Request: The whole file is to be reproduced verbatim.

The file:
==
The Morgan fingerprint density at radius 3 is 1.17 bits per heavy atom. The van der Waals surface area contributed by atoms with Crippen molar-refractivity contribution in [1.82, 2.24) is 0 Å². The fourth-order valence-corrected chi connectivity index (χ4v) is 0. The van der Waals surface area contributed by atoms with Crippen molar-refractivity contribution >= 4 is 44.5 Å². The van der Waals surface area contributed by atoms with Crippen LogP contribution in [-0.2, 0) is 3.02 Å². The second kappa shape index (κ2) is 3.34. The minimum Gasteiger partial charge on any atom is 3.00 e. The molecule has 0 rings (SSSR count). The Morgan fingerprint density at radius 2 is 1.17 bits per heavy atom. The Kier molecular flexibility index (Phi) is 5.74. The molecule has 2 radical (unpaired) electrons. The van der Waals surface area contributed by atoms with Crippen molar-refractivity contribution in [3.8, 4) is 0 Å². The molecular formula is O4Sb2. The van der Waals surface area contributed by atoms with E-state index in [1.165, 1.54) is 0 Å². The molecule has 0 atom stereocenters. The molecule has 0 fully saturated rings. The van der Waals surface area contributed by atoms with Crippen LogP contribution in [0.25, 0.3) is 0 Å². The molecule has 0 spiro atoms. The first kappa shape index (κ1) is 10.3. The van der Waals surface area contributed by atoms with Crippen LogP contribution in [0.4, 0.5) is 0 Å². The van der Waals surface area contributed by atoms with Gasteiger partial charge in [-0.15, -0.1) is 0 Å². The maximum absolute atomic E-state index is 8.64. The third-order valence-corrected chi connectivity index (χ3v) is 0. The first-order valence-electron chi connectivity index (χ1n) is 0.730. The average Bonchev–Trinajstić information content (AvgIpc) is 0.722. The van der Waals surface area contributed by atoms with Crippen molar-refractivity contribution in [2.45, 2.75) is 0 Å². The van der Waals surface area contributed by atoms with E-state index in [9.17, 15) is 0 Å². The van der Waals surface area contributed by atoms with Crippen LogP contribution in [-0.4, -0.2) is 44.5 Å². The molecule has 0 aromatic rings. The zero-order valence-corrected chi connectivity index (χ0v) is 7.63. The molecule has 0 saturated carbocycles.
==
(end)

The Morgan fingerprint density at radius 3 is 1.17 bits per heavy atom. The van der Waals surface area contributed by atoms with Crippen molar-refractivity contribution in [1.82, 2.24) is 0 Å². The fourth-order valence-corrected chi connectivity index (χ4v) is 0. The van der Waals surface area contributed by atoms with Crippen molar-refractivity contribution >= 4 is 44.5 Å². The van der Waals surface area contributed by atoms with Crippen LogP contribution in [-0.2, 0) is 3.02 Å². The second kappa shape index (κ2) is 3.34. The minimum Gasteiger partial charge on any atom is 3.00 e. The molecule has 0 rings (SSSR count). The Morgan fingerprint density at radius 2 is 1.17 bits per heavy atom. The Kier molecular flexibility index (Phi) is 5.74. The molecule has 2 radical (unpaired) electrons. The van der Waals surface area contributed by atoms with Crippen molar-refractivity contribution in [3.8, 4) is 0 Å². The molecular formula is O4Sb2. The van der Waals surface area contributed by atoms with E-state index in [1.165, 1.54) is 0 Å². The molecule has 0 atom stereocenters. The molecule has 0 fully saturated rings. The van der Waals surface area contributed by atoms with Crippen LogP contribution in [0.25, 0.3) is 0 Å². The molecule has 0 spiro atoms. The first kappa shape index (κ1) is 10.3. The van der Waals surface area contributed by atoms with Crippen LogP contribution in [0.4, 0.5) is 0 Å². The van der Waals surface area contributed by atoms with Gasteiger partial charge in [-0.15, -0.1) is 0 Å². The maximum absolute atomic E-state index is 8.64. The third-order valence-corrected chi connectivity index (χ3v) is 0. The first-order valence-electron chi connectivity index (χ1n) is 0.730. The average Bonchev–Trinajstić information content (AvgIpc) is 0.722. The van der Waals surface area contributed by atoms with Crippen molar-refractivity contribution in [2.45, 2.75) is 0 Å². The van der Waals surface area contributed by atoms with E-state index in [9.17, 15) is 0 Å². The van der Waals surface area contributed by atoms with Crippen LogP contribution in [-0.4, -0.2) is 44.5 Å². The molecule has 0 aromatic rings. The zero-order valence-corrected chi connectivity index (χ0v) is 7.63. The molecule has 0 saturated carbocycles.